India’s central bank nearing policy crossroads
The Reserve Bank of India is facing a fork in the road for the first time since Governor Raghuram Rajan took office amid much fanfare and started targeting inflation as the central bank's primary mandate.
Rajan has had it easy so far. Inflation has steadily cooled over the past year from nearly double digits to under five percent owing to a slump in global crude oil prices. That has given him room to cut interest rates to help economic growth improve.
He has cut the repo rate three times since January, two of which were surprise moves - the latest move a 25 basis point cut to 7.25 percent last week.
But inflation expectations have begun firming up again, a Reuters poll found, on higher crude oil costs and in anticipation of food prices surging soon due to poor rains, while the economy shows scant signs of picking up.
In a country that has historically struggled to keep price rises in check, alarm bells over such pressures have started to sound.
If prices do start rising at a faster rate, Rajan will have to choose between sticking to his inflation mandate in the medium-term or driving growth.
The RBI in June raised its projections - suggesting inflation could be at six percent by January 2016 - but still cut the repo rate.
India has already downgraded this year's monsoon forecasts; in the past, droughts have sent food prices soaring.
Jyotinder Kaur, economist at HDFC Bank in New Delhi, said:
My bet is that the RBI will have to choose sooner rather than later (between inflation and growth).
Given the weak growth conditions, even a slight detour above the RBI's inflation projections in the very near-term is something the RBI may be able to tolerate because it may see this as a temporary phenomenon.
Globally, bond yields have been rising over the past month. German Bund yields in particular have risen sharply, up over 80 basis points from near zero as long-term inflation expectations rose for the euro zone.
India's benchmark bond yield has also risen substantially over the past week, suggesting financial markets are pricing in expectations of higher inflation.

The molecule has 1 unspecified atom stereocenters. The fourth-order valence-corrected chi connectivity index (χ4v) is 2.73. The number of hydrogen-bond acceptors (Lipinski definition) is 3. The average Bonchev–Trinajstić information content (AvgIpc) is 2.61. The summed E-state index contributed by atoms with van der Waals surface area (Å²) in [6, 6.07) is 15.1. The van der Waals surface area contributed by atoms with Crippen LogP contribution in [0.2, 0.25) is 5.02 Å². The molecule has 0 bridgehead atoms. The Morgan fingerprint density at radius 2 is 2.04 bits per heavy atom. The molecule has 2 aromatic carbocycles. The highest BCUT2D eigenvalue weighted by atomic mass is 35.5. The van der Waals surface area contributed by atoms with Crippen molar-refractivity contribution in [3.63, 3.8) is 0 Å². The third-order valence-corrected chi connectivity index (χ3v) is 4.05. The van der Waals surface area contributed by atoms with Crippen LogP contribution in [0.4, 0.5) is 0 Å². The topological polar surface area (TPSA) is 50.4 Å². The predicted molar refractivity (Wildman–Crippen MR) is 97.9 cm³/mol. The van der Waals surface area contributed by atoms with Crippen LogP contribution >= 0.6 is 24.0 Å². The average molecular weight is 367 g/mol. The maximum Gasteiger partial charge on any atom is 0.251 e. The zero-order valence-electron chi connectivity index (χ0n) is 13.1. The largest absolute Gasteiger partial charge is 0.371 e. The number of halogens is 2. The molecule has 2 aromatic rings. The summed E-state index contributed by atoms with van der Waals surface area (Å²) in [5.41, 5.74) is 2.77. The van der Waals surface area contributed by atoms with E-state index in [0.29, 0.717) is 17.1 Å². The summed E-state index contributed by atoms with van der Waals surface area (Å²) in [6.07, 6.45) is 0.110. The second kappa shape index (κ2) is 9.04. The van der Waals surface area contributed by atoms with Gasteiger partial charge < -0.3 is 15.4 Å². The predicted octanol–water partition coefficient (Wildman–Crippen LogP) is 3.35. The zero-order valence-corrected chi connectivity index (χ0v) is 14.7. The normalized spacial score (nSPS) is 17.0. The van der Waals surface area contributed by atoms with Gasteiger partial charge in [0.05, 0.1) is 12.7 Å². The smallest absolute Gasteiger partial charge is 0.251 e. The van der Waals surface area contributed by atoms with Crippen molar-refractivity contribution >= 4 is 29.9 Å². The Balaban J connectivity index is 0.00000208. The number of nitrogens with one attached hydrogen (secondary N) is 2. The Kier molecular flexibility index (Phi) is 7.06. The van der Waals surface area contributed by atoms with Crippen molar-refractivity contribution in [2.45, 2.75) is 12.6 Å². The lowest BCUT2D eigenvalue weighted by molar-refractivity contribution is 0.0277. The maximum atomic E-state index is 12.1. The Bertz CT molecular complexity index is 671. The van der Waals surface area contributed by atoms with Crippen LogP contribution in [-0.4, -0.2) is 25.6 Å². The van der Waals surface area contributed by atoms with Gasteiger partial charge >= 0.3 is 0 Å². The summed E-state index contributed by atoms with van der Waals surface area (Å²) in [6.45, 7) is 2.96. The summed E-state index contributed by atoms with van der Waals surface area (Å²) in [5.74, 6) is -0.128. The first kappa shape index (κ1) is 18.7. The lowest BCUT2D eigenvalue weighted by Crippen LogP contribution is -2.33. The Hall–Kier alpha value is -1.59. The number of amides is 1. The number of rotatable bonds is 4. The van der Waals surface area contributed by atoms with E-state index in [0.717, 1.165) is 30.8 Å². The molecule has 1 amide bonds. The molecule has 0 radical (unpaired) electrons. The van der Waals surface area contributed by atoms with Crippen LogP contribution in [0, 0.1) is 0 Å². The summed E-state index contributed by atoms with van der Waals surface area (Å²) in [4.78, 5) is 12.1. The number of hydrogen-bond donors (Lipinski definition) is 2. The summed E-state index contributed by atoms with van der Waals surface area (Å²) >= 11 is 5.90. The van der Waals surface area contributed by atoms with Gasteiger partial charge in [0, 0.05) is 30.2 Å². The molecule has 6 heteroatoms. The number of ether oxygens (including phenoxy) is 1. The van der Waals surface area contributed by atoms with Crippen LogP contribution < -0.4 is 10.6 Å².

If the Federal Reserve hikes interest rates, most likely in September, monetary policy in the U.S. and India will be left on divergent paths, especially if the RBI were to cut rates again this year.
That would push the Indian rupee to its weakest in years, according to foreign exchange strategists.
The RBI has been building up its foreign exchange reserves in preparation for a Fed rate hike this year, but a weak rupee would see import bills rise and fuel inflation.
But India's situation perhaps is not as bad as some of its global emerging market peers, like Brazil.
Brazil's central bank has already increased its interest rate by 2.75 percentage points - to an eye-watering 13.75 percent - since October and may hike it higher, even though the economy is expected to shrink at least 1 percent this year.
Consumer inflation, which released today, rose to five percent in May from 4.87 percent in April.
Rajan, however, is still is expected to cut rates once more this year, according to economists in a Reuters poll conducted just after the RBI cut the repo rate to 7.25 percent last week.
Some predicted it would happen as early as the next policy review meeting in August.
While inflation is set to stay below the RBI's short-term goal of six percent by January 2016, another rate cut this year could hurt the bank's ability to meet its medium-term target of four percent inflation, plus or minus two percent.
Shilan Shah, India economist at Capital Economics, said:
The (RBI) is probably attempting to achieve both; the growth story in the near term and then medium-term inflation is the bigger picture.
It's more the medium-term where it might be difficult to justify a really aggressive loosening cycle. At the moment the RBI is probably trying to front-load its cuts and boost growth in the near term and then the focus will turn to trying to achieve its medium-term inflation target.
There is a sense that it is loosening policy as much as possible without it becoming reckless.
Rajan's constant reiteration of his mistrust of a new GDP data series, which shows India growing at 7.5 percent at last measure, making it one of the fastest growing economies in the world, along with pressure to ease policy from a government that is trying but has thus far failed to deliver on a reform agenda, is complicating his inflation-targeting stance even further.
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